replaced the Challenge questions in the previous
editions.

~ The Study Guide associated with this text has been
updated to reflect the most recent information regard-
ing various disorders.

Guidelines for Users

Certain guidelines were developed to facilitate the use
of this textbook by students with diverse backgrounds
studying in various health science programs. As well as
ongoing general changes, some professional groups have
developed unique practice models and language. In some
disciplines, rapid changes in terminology have occurred,
creating difficulty for some students. For example, current
terms such as chemical dependency or cognitive impairment
have many synonyms, and some of these are included
to enable students to relate to a more familiar phrase.
To avoid confusion, the common, traditional terminology
has been retained in this text.
~ The recipient of care or service is referred to as a patient.
~ When a disease entity refers to a group of related

disorders, discussion focuses on either a typical rep-
resentative of the group or on the general characteristics
of the group.

~ Key terms are listed at the beginning of the chapter.
They are presented in bold print and defined when
initially used in the chapter. Key terms are not indicated

~ Cross-references are included, facilitating access to
information.

~ In the discussion of a particular disorder, the pathophysi-
ology is presented first because this “sets the stage,”
describing the basic change(s) in the body. Once the
student understands the essence of the problem, he or
she can easily identify the role of predisposing factors
or causes and relate the resulting signs and symptoms
or complications. Diagnostic tests and treatment also
follow directly from the pathophysiology.

~ Changes at the cellular level are included when
significant.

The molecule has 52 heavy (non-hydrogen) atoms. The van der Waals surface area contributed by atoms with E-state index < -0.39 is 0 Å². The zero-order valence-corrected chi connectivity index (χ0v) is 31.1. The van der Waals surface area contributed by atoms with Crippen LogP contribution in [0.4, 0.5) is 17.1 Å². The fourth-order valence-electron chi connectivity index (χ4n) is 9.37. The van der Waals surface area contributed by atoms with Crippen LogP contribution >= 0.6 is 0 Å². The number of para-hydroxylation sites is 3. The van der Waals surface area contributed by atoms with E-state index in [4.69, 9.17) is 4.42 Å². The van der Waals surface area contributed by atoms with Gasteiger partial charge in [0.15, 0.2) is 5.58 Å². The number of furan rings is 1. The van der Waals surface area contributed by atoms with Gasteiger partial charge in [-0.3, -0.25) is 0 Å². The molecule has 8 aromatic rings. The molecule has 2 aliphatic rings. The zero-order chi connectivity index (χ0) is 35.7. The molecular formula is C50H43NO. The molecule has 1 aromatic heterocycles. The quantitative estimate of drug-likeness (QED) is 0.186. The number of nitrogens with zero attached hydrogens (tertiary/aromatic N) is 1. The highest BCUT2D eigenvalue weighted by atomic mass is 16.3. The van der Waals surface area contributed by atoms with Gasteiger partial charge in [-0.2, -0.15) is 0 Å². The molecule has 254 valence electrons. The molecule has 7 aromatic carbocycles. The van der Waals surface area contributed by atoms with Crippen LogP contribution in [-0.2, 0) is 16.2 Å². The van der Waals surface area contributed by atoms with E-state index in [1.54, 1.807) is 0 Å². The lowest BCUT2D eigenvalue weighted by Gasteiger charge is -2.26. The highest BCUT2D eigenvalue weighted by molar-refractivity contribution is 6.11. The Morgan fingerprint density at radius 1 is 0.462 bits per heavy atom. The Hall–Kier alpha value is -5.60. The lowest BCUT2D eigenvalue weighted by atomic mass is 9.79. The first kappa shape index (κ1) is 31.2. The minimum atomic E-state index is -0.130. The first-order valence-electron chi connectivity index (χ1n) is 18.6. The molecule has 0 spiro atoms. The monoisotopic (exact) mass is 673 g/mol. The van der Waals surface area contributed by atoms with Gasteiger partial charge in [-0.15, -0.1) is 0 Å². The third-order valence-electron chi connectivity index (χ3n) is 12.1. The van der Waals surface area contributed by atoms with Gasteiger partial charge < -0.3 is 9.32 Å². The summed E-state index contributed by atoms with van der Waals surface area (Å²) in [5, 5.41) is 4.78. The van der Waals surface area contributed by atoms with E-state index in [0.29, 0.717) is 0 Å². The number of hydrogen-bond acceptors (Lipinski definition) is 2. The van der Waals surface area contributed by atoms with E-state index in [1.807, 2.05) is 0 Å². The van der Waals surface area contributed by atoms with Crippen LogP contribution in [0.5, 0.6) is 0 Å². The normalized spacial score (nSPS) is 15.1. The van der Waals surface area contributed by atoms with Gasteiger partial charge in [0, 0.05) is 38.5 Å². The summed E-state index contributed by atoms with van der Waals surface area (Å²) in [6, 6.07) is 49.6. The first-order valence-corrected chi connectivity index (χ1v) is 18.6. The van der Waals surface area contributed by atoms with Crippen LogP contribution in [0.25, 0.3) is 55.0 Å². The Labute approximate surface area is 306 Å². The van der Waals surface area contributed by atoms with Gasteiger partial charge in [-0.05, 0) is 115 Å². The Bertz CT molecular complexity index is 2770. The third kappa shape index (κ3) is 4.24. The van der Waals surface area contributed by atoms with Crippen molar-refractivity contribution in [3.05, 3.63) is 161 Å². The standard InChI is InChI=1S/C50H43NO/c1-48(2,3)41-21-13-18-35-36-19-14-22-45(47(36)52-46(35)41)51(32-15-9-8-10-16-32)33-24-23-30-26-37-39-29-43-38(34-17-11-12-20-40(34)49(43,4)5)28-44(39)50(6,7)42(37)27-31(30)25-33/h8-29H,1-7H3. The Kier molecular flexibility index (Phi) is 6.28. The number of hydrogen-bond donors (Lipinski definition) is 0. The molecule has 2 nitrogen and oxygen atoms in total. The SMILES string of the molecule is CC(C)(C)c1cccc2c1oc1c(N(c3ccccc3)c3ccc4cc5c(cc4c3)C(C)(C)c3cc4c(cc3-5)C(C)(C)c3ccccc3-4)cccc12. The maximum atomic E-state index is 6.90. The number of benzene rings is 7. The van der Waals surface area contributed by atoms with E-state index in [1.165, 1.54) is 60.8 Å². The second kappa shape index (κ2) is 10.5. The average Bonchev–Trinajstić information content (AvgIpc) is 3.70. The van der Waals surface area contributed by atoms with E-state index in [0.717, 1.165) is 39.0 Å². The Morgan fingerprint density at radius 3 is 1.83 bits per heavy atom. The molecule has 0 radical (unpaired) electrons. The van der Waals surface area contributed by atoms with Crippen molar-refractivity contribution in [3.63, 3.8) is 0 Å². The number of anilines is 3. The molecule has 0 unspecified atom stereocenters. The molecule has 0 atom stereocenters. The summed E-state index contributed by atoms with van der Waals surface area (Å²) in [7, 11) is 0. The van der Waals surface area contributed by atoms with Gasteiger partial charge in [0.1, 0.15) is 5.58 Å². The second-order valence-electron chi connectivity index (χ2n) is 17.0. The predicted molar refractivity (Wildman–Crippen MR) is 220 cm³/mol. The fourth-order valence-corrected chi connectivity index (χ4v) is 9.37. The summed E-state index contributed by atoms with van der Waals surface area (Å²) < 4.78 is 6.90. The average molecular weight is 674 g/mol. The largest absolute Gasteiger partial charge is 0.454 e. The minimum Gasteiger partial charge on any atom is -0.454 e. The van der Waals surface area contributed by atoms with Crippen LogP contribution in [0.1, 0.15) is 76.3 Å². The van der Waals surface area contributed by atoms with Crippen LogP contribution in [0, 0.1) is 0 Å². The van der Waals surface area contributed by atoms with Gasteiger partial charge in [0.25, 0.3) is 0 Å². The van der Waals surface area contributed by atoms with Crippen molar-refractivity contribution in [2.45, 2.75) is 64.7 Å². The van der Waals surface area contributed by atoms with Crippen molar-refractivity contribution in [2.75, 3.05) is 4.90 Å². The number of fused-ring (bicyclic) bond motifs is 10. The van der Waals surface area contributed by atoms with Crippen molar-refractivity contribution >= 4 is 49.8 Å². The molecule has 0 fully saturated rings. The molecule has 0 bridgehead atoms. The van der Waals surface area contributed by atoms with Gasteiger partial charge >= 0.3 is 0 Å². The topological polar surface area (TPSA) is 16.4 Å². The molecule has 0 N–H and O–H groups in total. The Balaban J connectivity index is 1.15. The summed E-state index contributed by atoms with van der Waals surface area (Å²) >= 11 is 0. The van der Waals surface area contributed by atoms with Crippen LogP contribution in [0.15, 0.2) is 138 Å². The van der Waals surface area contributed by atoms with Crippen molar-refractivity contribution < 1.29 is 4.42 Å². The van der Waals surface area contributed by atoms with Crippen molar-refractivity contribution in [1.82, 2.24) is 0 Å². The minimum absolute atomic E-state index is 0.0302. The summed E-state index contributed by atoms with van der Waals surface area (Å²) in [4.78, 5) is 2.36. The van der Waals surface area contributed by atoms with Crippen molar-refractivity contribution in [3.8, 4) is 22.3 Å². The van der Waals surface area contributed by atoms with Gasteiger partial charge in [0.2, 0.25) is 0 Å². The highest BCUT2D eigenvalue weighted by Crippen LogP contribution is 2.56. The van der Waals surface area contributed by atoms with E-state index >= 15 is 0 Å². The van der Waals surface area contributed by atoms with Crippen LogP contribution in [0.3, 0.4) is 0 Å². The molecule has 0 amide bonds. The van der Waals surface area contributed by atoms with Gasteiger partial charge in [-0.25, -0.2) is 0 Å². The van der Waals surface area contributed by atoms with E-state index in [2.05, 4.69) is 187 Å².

~ Brief reviews of normal anatomy and physiology are
presented at the beginning of each chapter, to remind
students of the structures and functions that are fre-
quently affected by pathological processes. A review
of basic microbiology is incorporated into the chapter
on infections. Additional review material, such as the
pH scale or the location of body cavities, may be found
in the Appendices.

~ Numerous illustrations, including flow charts, schematic
diagrams, and photographs, clarify and reinforce
textual information, as well as offer an alternative
visual learning mode, particularly when complex
processes are involved. Illustrations are fully labeled,
including anatomical structures and pathologic
changes. Different colors may be used in a figure to
distinguish between the various stages or factors in
a process.

~ Tables summarize information or offer comparisons,
which are helpful to the student in selecting the more
significant information and for review purposes.

~ Brief reference to diagnostic tests and treatment measures
promotes understanding of the changes occurring
during a disease.

~ Questions are found in boxes throughout the text to
stimulate application and review of new concepts.
“Apply Your Knowledge” questions are based on
review of normal physiology and its application, “Think
About” questions follow each small section of informa-
tion, and “Study Questions” are located at the end of
each chapter. Questions may relate to simple, factual
information, potential applications, or the integration
of several concepts. These questions are helpful in
alerting a student to points initially overlooked and
are useful for student self-evaluation before proceeding
to the next section. These features may also serve as
a tool for review and test preparation. Brief answers
are provided on the Evolve website.

~ Brief, adaptable case studies with questions are incor-
porated at the end of many chapters and are intended
to provide a basis for discussion in a tutorial, an
assignment, or an alternative learning mode. It is